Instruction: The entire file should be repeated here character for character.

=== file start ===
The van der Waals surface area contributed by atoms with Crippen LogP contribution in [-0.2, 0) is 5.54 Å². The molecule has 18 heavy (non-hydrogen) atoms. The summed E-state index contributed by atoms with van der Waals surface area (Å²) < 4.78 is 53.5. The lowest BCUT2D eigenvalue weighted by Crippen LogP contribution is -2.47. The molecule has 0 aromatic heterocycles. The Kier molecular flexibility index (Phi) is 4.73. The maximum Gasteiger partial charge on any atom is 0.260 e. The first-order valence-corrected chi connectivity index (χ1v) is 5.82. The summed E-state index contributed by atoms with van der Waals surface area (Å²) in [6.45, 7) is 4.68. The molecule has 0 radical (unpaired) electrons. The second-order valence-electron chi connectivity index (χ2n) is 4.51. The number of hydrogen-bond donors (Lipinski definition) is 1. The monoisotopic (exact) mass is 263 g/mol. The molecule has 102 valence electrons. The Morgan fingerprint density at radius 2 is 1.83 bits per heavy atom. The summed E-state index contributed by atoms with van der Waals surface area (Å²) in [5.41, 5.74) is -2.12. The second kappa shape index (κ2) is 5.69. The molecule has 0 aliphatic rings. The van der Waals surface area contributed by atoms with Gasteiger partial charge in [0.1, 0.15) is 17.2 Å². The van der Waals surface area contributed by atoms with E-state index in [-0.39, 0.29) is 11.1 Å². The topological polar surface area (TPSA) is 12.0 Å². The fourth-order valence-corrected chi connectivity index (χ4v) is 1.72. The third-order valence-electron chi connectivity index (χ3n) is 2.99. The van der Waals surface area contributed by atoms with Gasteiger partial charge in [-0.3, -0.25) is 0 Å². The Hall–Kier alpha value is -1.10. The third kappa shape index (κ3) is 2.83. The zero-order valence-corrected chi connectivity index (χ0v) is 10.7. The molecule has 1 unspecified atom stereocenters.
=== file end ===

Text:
The van der Waals surface area contributed by atoms with Crippen LogP contribution in [-0.2, 0) is 5.54 Å². The molecule has 18 heavy (non-hydrogen) atoms. The summed E-state index contributed by atoms with van der Waals surface area (Å²) < 4.78 is 53.5. The lowest BCUT2D eigenvalue weighted by Crippen LogP contribution is -2.47. The molecule has 0 aromatic heterocycles. The Kier molecular flexibility index (Phi) is 4.73. The maximum Gasteiger partial charge on any atom is 0.260 e. The first-order valence-corrected chi connectivity index (χ1v) is 5.82. The summed E-state index contributed by atoms with van der Waals surface area (Å²) in [6.45, 7) is 4.68. The molecule has 0 radical (unpaired) electrons. The second-order valence-electron chi connectivity index (χ2n) is 4.51. The number of hydrogen-bond donors (Lipinski definition) is 1. The monoisotopic (exact) mass is 263 g/mol. The molecule has 102 valence electrons. The Morgan fingerprint density at radius 2 is 1.83 bits per heavy atom. The summed E-state index contributed by atoms with van der Waals surface area (Å²) in [5.41, 5.74) is -2.12. The second kappa shape index (κ2) is 5.69. The molecule has 0 aliphatic rings. The van der Waals surface area contributed by atoms with Gasteiger partial charge in [0.1, 0.15) is 17.2 Å². The van der Waals surface area contributed by atoms with E-state index in [-0.39, 0.29) is 11.1 Å². The topological polar surface area (TPSA) is 12.0 Å². The fourth-order valence-corrected chi connectivity index (χ4v) is 1.72. The third-order valence-electron chi connectivity index (χ3n) is 2.99. The van der Waals surface area contributed by atoms with Gasteiger partial charge in [-0.3, -0.25) is 0 Å². The Hall–Kier alpha value is -1.10. The third kappa shape index (κ3) is 2.83. The zero-order valence-corrected chi connectivity index (χ0v) is 10.7. The molecule has 1 unspecified atom stereocenters.